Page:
1 John 4:1-6: How to Test the Spirits
November 16, 2019
TODAY'S BIBLE READING:
Ezekiel 40-41, Job 15:1-16, John 11:38-44, 1 John 4:1-6
John has been teaching about how we can be sure about relationship with God. In the last section he concluded by saying that one way is through the work of the Spirit in our lives. But, he now continues, not every spirit should we believe. How are we to discern what truly is the work of the Spirit of God and what is counterfeit? John presents us with three principles.
First, test the spirits. How often is this principle neglected! Someone comes along and they sound pious, and what they do looks impressive. Perhaps they are intelligent and rhetorically compelling. Well, now everyone jumps on the bandwagon! This is a wonderful thing, this new idea that is being preached. Surely it is of God! But, hold on, we must test the spirits. Christians are neither to be hyper-critical nor naively gullible. It is wrong to adopt a critical spirit about the style or method of a certain person’s ministry. But it is not wrong to test the spirits. Jesus himself said that we are not to throw our pearls before swine, which at least requires being discerning enough to know what are pearls and what are swine!
Second, apply the doctrinal test. John says, “This is how you can recognize the Spirit of God: Every spirit that acknowledges that Jesus Christ has come in the flesh is from God, but every spirit that does not acknowledge Jesus is not from God.” John is counteracting a teaching sometimes called Docetism, that is that Christ only seemed to be God in the flesh, but was actually not really human in the sense that we would understand it in normal ways. The teaching of Docetism was one component of the early church heresy called Gnosticism – and this passage is one reason why some people think that John was counteracting a form of early or proto-Gnosticism when he was writing this letter. But the point that John is making, and the tool that he is using, has wider application than merely counteracting an ancient heresy. That ancient heresy rears its ugly head around us anew in different clothes. And there are other more recent heresies too. For each “false spirit” or “false teaching,” we may “test the spirits” by applying the doctrinal test. Does this teaching line up with the faith once delivered to the saints? Is this teaching in line with the doctrinal statement of the evangelical church? Is this teaching in accord with the core doctrines that the Bible teaches? Does this teaching affirm the incarnation of Christ? Does it affirm the substitutionary atonement of the cross? Does it affirm the bodily resurrection of Jesus? Does it affirm that we are justified by faith alone? Does it teach the coming return of Jesus? Does it affirm that God is Father, Son and Holy Spirit, one God in three persons? If these, or other similar core doctrines, are denied, then however winsome, however exciting, however powerful or even miraculous the ministry, then we can test the spirit and judge the teaching false and the spirit behind it as not from God.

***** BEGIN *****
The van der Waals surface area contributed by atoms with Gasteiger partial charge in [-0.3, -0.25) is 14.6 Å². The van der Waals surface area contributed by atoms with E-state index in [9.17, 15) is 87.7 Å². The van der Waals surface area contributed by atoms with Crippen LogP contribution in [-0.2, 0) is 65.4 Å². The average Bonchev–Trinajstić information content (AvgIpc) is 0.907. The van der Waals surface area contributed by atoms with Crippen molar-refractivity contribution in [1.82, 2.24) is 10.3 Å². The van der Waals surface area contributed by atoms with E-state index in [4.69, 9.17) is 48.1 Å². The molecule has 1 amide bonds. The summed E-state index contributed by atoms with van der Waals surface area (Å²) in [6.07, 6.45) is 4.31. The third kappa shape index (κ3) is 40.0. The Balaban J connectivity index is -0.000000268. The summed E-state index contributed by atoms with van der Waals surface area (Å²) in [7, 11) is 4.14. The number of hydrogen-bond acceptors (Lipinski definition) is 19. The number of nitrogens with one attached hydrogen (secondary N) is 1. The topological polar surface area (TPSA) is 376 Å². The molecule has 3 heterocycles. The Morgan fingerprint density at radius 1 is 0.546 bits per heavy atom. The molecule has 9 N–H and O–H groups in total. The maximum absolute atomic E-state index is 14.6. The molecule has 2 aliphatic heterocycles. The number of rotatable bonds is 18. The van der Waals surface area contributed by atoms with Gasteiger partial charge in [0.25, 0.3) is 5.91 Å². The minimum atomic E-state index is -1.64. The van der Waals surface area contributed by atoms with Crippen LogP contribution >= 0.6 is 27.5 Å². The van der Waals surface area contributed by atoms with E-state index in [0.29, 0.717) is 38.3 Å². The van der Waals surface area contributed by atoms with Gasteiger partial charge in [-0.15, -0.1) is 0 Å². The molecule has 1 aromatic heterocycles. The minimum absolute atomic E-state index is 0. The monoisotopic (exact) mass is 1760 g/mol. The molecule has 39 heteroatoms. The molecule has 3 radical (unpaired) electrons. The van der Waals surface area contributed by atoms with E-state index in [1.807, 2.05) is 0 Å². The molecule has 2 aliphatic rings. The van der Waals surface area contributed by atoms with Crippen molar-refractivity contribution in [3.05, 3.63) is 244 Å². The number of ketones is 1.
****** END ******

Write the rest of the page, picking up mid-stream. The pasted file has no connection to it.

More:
Third, observe how they treat the Bible. Someone might give lip service to the authority, but how is the Bible actually used in that ministry? Do they accept in practice the authority of the Bible? Is the Bible the functional center of that ministry? This is a critically important test today with many ministries marginalizing the Scriptures in practice. John puts it like this, “We are from God, and whoever knows God listens to us; but whoever is not from God does not listen to us. This is how we recognize the Spirit of truth and the spirit of falsehood.” What John means by “we” here is the “apostolic we.” The apostles, as they teach authoritatively, and we as we read the apostolic teaching and the teaching confirmed by apostolic authority – the Bible – are to listen to what God says in the Bible. Test the spirits by the teaching’s, or the individual’s, or the movement’s attitude to the Bible. Is the Bible central? Do they listen to the Bible? Or is the Bible on the shelf, but not taught from, used, or given rightful place as authoritative?
ABOUT THE AUTHOR
Josh Moody (Ph.D., University of Cambridge) is the senior pastor of College Church in Wheaton, IL., president and founder of God Centered Life Ministries, and author of several books including How the Bible Can Change Your Life and John 1-12 For You.
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